The Beat Goes on with "Daddy-O” Art Show

The Beat Goes on with "Daddy-O” Art Show

Workhouse Art Center’s show culminates with bongo and guitars on March 18.

Goatees and clicking the fingers is all part of the scene.

Goatees and clicking the fingers is all part of the scene.

The Beat Generation of the late 1950s had goatees, guitars and visions which are all captured by the artists of the Workhouse Art Center’s “Daddy-O,” art movement which is displayed for the next month in Lorton.

Gary Spellman is one of the artists that is spearheading the exhibit, with culminates with a big event on March 18 that will feature musicians, comedians, a bongo player and overall hipness that might be connected with this bygone era. There will be an art raffle too. Spellman lived in Laguna Beach years ago and was absorbed into the beat atmosphere, so his studio walls are covered with his paintings of classic 1950s cars and other items that scream “daddy-o.”

Gary Spellman in his studio next to an authentic piece he inherited from the Beat Generation.


“I was born in the 1950s so I paint what I know,” Spellman said, “it’s funky and cool, the funkiness of it,” he said. One item in particular is a 3-D art piece of old corks and a flashing red light that his father bought in the 1950s and he’s saved it ever since. It provides an inspiration. Another item is a beatnik bobblehead he bought in some secondhand store. “It’s just fun,” he added.

The fun is carried over to the whole exhibit put together with works from many of the artists at the Workhouse in a fashion they call “Series 2023.” Daddy-O is the sixth series, and their last one fit a pirate theme. People dressed up like pirates for the final fun day at the Workhouse and Lura Bovee hopes attendees will get the same inspiration this time around on March 18.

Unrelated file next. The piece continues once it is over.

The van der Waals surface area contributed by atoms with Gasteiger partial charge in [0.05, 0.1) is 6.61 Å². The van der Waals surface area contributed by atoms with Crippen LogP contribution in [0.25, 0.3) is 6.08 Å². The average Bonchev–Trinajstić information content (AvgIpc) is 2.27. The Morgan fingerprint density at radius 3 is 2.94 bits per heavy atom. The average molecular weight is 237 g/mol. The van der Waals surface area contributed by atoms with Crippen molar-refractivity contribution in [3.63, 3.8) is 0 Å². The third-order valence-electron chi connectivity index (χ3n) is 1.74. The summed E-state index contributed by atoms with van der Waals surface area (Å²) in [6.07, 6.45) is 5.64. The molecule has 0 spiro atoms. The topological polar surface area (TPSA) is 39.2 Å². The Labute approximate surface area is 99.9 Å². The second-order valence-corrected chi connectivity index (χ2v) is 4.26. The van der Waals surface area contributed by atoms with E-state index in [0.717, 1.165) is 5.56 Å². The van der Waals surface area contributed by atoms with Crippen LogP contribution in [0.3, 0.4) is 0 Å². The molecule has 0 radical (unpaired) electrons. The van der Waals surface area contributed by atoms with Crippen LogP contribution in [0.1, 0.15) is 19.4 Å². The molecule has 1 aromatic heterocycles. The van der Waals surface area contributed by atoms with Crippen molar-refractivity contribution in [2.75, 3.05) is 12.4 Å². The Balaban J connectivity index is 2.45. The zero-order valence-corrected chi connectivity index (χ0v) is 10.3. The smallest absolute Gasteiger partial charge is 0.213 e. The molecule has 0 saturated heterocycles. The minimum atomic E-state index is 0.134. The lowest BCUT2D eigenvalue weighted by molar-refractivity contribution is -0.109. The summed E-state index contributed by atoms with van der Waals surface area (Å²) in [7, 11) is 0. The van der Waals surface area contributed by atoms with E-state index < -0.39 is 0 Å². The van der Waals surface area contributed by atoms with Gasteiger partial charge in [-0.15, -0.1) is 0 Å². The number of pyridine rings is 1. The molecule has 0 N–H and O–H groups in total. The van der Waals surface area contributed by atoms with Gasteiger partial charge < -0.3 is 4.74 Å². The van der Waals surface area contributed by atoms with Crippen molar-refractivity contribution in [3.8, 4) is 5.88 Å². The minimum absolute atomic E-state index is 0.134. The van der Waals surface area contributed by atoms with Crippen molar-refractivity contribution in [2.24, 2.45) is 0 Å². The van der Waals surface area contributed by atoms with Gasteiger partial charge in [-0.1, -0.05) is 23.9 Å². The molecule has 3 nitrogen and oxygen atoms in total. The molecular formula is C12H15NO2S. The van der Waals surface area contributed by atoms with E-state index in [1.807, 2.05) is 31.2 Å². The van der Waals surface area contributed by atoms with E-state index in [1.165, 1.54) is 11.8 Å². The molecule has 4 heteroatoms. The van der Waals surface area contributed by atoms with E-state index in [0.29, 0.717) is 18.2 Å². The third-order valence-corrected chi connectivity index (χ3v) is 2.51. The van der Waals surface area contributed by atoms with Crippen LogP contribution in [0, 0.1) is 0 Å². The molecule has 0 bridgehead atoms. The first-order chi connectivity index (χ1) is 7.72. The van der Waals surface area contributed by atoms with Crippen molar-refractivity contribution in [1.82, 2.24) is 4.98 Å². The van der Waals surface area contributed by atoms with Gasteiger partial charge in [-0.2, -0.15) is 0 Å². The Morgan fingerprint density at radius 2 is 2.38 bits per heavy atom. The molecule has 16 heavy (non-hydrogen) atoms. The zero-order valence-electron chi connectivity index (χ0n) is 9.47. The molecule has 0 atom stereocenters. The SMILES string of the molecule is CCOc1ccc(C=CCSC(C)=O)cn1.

This art piece seems in tune with “On the Road.”


“We try to encourage people to dress up, more people dressed up like pirates than we expected,” Bovee said. In the studio building where the Series party will gather, “we’re making it look like an old, seedy coffee shop from the 1960s,” she said.

The artists are a big part of the Workhouse atmosphere, but with the Series events, which are also a fundraising event, they count on the staff, the board members, artists and people from the surrounding community that may have a talent that is needed. “We draw on all these people, different talents,” she said.

For the Daddy-O exhibit, which will be in building 16 where the gift shop and offices are, there are paintings of various genre, glass sculptures, 3-D art and jewelry that have a “beat” feel to them. Luce is a painter also, and recently started painting pictures of vents and windows from some of the former prison buildings too. The rusted steam vents, aged brick walls and window coverings reinforce the feeling that art is whatever inspires.

Luce does have a connection to the Beat Generation too. Years ago, her cat was named Lenny Bruce, who is a famous comedian and influencer from that time.

On The Road with the Beat Generation

The Beat Generation was born out of the 1940s and 1950s. The poets and writers were part of a literary movement of the 1940s that became better known in the 1950s as pop culture and media gained a foothold. Names that are connected with the “Beats,” included Jack Kerouac, Allen Ginsberg, Lawrence Ferlinghetti, and the Beat bible was Kerouac’s book “On the Road.” The story follows characters Sal Paradise and Dean Moriarty across the country, following a path laced with jazz, sex, generosity and drugs. Published in 1957, On the Road is still a reading staple for many.

Workhouse Arts Center

9518 Workhouse Wy, Lorton, VA 22079

Phone: (703) 584-2900